– If this is true, had the EC conducted the necessary checks to protect the interests of taxpayers?
– Is the Commission aware who are the persons holding these bonds and whether they have connectivity with the Bank?
The answer of Ricardo Cardoso, Spokesman for Competition, was received on the very same day and stated literally the following:
“The Commission in November 2014 approved a restructuring plan for First Investment Bank (FIB) under EU state aid rules. http://europa.eu/rapid/press-release_IP-14-2124_en.htm
In particular, the Commission found that FIB’s restructuring plan will ensure that the bank continues to be viable in the long-term without unduly distorting competition in the Single Market.
The Commission has carried out the necessary analysis to conclude that all measures approved under its decision are in line with the 2013 Banking Communication and adequately protect the interests of the Bulgarian state.”
As a background note, the reply notes that the Commission does not comment on leaks of information and media publications.
The mentioned Communication from 2013 actually hardens the rules on State aid in crisis situations and requires banks in difficulty to first seek help from shareholders and bondholders, before recourse to public funds.
It is not clear what facts and data have been used in the analyses leading to conclusions of compliance – have they been gathered by the Commission or were they provided by the Bulgarian government? And what happens if the provided information proves incorrect.
Something happened in the EC after Bivol asked these questions and published a series of documents showing huge exposures of FIB to connected parties. Their conclusions disagree with the definition of “viable bank”, which is entitled to receive State aid. Coincidence or not, the Head of the Department dealing with State aid in the Main Directorate “Competitiveness”, Sophie Bertin-Hadzhivelcheva no longer works there. Coincidence or not, she was the one who came to Sofia at the end of last year to defend the need of State aid for FIB.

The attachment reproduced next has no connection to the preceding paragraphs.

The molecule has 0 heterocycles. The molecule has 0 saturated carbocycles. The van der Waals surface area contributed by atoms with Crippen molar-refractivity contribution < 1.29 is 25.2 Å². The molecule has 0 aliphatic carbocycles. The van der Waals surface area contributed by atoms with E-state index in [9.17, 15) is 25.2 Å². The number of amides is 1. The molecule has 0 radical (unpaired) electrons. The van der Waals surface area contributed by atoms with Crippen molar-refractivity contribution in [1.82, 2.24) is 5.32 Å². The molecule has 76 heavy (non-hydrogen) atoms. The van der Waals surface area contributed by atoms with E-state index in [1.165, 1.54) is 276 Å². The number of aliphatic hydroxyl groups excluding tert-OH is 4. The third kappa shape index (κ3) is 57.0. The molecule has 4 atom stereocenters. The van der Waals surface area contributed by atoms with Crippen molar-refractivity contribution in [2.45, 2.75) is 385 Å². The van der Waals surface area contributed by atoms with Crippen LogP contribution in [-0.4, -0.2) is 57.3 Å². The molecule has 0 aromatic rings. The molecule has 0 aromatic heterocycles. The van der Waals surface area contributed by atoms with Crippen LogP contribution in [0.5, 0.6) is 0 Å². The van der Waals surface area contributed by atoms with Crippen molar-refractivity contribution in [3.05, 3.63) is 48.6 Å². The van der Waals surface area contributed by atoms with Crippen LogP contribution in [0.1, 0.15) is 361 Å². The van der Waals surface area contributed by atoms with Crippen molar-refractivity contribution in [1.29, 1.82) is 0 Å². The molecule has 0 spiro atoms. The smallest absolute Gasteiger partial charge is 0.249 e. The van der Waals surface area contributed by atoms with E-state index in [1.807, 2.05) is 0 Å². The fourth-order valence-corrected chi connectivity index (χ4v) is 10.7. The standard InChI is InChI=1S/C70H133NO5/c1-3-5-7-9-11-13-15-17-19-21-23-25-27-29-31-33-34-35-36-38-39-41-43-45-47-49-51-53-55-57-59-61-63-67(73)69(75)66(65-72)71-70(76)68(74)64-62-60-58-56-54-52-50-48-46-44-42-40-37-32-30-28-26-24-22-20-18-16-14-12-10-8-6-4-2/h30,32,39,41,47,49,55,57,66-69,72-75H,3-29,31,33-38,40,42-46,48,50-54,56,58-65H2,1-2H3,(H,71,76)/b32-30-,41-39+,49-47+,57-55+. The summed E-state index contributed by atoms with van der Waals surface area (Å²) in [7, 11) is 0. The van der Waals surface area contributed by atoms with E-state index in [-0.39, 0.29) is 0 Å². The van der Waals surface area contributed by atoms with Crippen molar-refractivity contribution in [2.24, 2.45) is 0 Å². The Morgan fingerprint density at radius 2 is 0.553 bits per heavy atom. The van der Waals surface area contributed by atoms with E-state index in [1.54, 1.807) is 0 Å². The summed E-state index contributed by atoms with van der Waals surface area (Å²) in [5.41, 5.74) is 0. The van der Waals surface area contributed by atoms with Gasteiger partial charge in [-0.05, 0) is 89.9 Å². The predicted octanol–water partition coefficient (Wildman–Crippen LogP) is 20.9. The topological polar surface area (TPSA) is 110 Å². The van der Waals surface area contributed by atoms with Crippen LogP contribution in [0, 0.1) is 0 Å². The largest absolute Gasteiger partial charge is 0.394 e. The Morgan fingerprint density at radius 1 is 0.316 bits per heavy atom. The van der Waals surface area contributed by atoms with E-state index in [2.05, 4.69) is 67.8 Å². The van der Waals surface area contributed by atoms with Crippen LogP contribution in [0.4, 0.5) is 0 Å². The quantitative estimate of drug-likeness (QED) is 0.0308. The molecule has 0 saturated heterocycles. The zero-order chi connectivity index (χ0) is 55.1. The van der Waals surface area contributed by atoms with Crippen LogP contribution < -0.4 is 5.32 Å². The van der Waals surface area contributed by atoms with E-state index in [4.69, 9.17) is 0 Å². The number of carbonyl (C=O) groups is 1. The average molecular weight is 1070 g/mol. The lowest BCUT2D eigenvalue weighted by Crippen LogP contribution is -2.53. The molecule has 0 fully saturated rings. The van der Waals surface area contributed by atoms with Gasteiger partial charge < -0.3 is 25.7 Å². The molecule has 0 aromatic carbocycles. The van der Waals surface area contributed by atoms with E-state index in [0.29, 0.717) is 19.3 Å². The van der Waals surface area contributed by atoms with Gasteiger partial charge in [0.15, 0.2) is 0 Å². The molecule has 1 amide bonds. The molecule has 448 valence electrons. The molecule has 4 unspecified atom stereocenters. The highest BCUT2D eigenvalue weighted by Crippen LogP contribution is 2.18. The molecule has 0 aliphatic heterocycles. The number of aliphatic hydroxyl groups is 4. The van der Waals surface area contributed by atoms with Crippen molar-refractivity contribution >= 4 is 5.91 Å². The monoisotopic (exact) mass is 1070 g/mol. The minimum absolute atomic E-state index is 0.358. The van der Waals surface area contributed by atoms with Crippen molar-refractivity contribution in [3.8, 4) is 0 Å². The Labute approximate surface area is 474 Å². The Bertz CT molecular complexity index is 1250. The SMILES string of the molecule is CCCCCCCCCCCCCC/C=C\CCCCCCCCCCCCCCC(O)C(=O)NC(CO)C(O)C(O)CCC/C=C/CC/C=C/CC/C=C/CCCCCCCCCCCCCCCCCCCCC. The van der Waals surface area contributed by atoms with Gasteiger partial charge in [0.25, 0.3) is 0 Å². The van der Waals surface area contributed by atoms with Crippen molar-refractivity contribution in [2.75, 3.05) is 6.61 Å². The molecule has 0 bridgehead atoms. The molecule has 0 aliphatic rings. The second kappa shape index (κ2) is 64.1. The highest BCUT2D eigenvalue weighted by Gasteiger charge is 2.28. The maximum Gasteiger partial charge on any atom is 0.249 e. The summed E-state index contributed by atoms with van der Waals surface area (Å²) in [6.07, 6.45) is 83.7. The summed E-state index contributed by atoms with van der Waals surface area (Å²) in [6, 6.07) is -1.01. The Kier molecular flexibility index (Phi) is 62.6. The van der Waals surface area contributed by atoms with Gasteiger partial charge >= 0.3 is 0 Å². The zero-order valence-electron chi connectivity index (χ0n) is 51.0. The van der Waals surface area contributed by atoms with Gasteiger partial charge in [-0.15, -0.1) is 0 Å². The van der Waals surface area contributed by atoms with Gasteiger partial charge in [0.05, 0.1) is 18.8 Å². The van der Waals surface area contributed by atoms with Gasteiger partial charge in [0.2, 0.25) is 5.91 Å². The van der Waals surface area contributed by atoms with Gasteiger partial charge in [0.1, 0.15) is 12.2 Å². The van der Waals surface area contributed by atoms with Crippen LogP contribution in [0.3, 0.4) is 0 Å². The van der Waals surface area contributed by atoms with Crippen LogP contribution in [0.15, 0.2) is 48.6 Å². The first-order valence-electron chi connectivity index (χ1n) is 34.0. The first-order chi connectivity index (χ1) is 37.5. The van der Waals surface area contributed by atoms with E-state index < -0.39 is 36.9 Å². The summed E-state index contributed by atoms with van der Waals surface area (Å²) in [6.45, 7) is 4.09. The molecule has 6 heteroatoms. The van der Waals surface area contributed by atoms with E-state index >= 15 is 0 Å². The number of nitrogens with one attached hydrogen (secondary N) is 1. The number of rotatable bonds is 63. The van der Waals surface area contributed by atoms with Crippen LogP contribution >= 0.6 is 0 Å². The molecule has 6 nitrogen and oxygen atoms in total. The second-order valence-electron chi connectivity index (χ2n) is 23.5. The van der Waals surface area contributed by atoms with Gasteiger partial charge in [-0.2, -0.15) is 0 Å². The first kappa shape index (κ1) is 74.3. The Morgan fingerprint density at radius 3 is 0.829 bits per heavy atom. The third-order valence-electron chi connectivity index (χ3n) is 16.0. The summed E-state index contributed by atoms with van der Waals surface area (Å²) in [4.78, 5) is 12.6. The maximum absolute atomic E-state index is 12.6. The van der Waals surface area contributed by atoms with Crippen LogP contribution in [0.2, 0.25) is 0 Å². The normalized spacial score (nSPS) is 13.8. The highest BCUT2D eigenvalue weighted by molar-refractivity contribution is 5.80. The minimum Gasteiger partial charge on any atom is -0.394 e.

Our bondholders are much better than you bondholders
If FIB had not received State aid and was declared bankrupt, the bondholders would have assumed the risk and this would have been the end of the story. This is what happened to the bondholders of the failed Corporate Commercial Bank (CCB) that did not pay them the bonds in dollars that matured on August 8.
Why should the Bulgarian government now make this commitment, exactly for these perpetual bonds?
Their interest rate increase after the ten-year period is a problem of the Bank and not the taxpayers. Shouldn’t the State aid be repaid first and exceptions for anyone to not be made?
The question of WHO is holding those 94 million levs in perpetual bonds stands out in full force today. The answer is of overriding public interest because the money is paid by all of us. It is possible that the holders of these bonds are quite legitimate and respectable persons or institutions. However, the lack of transparency in the actions leads to other hypotheses:
– Are they connected with the owners of the Bank?
– Are they people with political affiliations?
– Are they people who sit down for a cup of coffee with Finance Minister Goranov?
Following the revelations of Bivol (see the link) of disproportionately large amounts of exposures, compared to the total capital of the Bank, to entities with unclear ownership and suspicious connections, we are inclined to assume
All of the mentioned above
One thing is clear – SOMEONE is in a hurry to recover their investment in the “bad apple” while it still remains in the basket and not in the dumpster, and the government and BNB are granting explicit favors to them, undoubtedly to the detriment of public interest.